I recently worked with a very inexperienced individual who was flying some challenging, expensive equipment. I helped him transition from very little experience to doing the same thing I was doing. I never had a chance like that, and most people never will. He did, and it was largely due to his attitude, professionalism, preparation, and of course, his skill. He was good at what he did. He was pleasant to work with. I'd work with him again, and probably will.

 

Applicants who seem arrogant, distant, cold, difficult to talk with, awkward or any other form of obstacle, won't get hired in most cases.

 

You also need to look at timing. Often it's not the stack of resumes on the desk that get hired. It's the person standing in front of the Chief Pilot's desk on the day they need a pilot, hat in hand and helmet in the bag, that is ready to go, that gets plucked off the street and put in a cockpit.

 

When I was living and working in Saudi Arabia, I sent out several thousand resumes, preparatory to returning state-side. Not a single bite. A couple that responded, but overwhelmingly, most didn't show interest if I wasn't available to come to work, and I wasn't available to come to work for many months. They were interested in here, now. What good was a pilot locked away in the Kingdom? Not much good. (one of the ones that did respond did end up bringing me in for screening and evaluation when I got back, but I didn't go to work for them).

 

The type of work you're doing or that you list will also affect your ability to be hired. I'm interested in hiring someone who is flying, not someone who is selling cars or putting on a roof. The person who's flying is current, but most important is the fact that they've already been vetted by the other employer. They've shown that they're worthy of being hired, and that they can stay employed in aviation. That's important to an employer. Someone who's been washed through several other companies and who can show a good track record of experience at each of those companies shows that others have found him or her a valuable asset, and kept him or her on board. It shows that the pilot has been tested and tried, and found worthy of hire. It tells me something.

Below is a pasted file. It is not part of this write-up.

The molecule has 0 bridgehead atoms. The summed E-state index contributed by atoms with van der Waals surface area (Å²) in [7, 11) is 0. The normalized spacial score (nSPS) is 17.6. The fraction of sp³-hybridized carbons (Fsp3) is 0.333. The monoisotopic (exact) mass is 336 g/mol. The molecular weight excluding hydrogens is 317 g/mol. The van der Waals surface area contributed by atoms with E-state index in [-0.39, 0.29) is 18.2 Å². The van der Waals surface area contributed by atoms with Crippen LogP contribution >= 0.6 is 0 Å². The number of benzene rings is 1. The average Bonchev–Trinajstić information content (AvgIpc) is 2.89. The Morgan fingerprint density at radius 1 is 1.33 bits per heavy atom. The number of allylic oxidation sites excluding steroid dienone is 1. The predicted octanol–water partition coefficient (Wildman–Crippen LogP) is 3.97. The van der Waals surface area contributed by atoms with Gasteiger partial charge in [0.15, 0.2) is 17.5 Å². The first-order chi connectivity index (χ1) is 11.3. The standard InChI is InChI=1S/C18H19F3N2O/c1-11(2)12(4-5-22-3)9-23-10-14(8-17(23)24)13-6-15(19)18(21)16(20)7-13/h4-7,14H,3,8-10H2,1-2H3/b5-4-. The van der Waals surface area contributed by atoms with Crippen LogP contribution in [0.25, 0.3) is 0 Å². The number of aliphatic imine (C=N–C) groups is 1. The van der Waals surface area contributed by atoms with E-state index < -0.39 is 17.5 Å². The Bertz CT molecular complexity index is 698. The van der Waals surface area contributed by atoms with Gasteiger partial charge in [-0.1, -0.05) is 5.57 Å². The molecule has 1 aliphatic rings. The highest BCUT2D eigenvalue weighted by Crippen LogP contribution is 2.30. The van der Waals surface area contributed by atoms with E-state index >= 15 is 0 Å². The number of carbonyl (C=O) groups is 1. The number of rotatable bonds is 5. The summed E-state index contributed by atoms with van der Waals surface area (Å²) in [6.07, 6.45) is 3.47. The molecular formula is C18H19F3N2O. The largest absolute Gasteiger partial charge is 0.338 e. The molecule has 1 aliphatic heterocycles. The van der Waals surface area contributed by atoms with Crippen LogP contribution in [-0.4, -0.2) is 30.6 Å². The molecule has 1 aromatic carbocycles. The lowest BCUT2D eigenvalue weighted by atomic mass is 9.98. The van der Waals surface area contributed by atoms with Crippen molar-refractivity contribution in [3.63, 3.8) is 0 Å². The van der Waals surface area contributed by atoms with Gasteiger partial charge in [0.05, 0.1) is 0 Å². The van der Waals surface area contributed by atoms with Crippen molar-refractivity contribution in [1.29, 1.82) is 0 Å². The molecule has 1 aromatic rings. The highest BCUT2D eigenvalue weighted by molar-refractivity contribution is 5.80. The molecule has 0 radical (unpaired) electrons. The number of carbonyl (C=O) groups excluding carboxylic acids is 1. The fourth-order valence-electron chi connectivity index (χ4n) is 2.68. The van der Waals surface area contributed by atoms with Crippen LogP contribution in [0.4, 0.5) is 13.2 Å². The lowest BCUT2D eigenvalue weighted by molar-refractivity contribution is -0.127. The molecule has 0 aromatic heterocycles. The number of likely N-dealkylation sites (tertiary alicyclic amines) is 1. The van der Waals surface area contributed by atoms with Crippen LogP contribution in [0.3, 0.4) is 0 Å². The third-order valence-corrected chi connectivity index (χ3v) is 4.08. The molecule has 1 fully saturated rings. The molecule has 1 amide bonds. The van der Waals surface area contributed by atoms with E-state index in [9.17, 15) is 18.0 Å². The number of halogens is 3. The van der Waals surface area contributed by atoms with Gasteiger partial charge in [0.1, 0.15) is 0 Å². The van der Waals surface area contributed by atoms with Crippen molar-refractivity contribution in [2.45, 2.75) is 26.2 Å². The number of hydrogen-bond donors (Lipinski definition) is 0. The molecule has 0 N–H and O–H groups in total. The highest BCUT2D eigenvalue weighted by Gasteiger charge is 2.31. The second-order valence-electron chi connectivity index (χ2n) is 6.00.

I'll add that if the pilot didn't get his job by competing with others, by showing what he or she could do, by being the best choice for the job, then I'm not particularly interested. If the employee bought his or her job (there are a few places in the industry that do this), almost certainly I'm not going to entertain that resume. Immediately I begin to wonder, as would most looking at that resume, what's wrong with the pilot that he or she couldn't get hired like everyone else. Why did he or she go pay money to buy a job, rather than compete and get hired? Quick ticket to the round file.

 

It's a topic that could go on and on for a long time, and does, and is presented by professionals who will train and prepare you for the job market. It's not my place to do so, but you can see that a resume and a professional presentation is more than just tacking your basic qualifications on paper and sending it out. Books abound on the subject, as do seminars, lessons, coaches, services, and so on. Take advantage of them. If you're living on Top Ramen and stale water and can't afford a printer, get a book to start, and read that. Then move up.

 

I'll add in closing that you ought not wait until you've gained the experience you need, and are ready to move on, to begin preparing your resume and preparing for your interview(s). Start today. Update and revise your resume as you move along, adding experience, hours, and changing the format as you see fit. Keep a copy on file of your old resumes; it will show a clear progression over time in style, experience, and learning, and it may help you make decisions later (based on looking back at what worked and what didn't). A printed business card is a good investment. I save business cards. They're easy to keep, and I remember them. They help me remember people. They're an under-appreciated marketing item for a pilot. Use them as an instructor, as a professional, as a job seeker. Don't wait until you've been instructing for a year or two. Begin getting prepared now.

 

If you're instructing, make the choice to be a consummate professional now. I've seen a lot of instructors who look slovenly, and who act as though they're entry-level. You're perceived as you appear and as you act. Begin today, with the way you present yourself, carry yourself, interact. If you're not a people-person (I'm not), become one. Nobody hires a robot. Look closely at others, see what you like and don't like, and use a critical eye. Imagine yourself as the employer, think about whether you'd hire them or not, and why. Talk to employers. Talk to employees. It's perfectly okay to walk into your bosses office, with permission, and interview them on how they look for employees. It's okay to visit other companies, explain what you're doing, and get the skinny and low-down on hiring practices. Learn. Ask. Do it now, and keep doing it. You're going to interview many more times than once, and you're going to send out more than a few resumes. It's a life-long skill, and there's no time like the present to begin.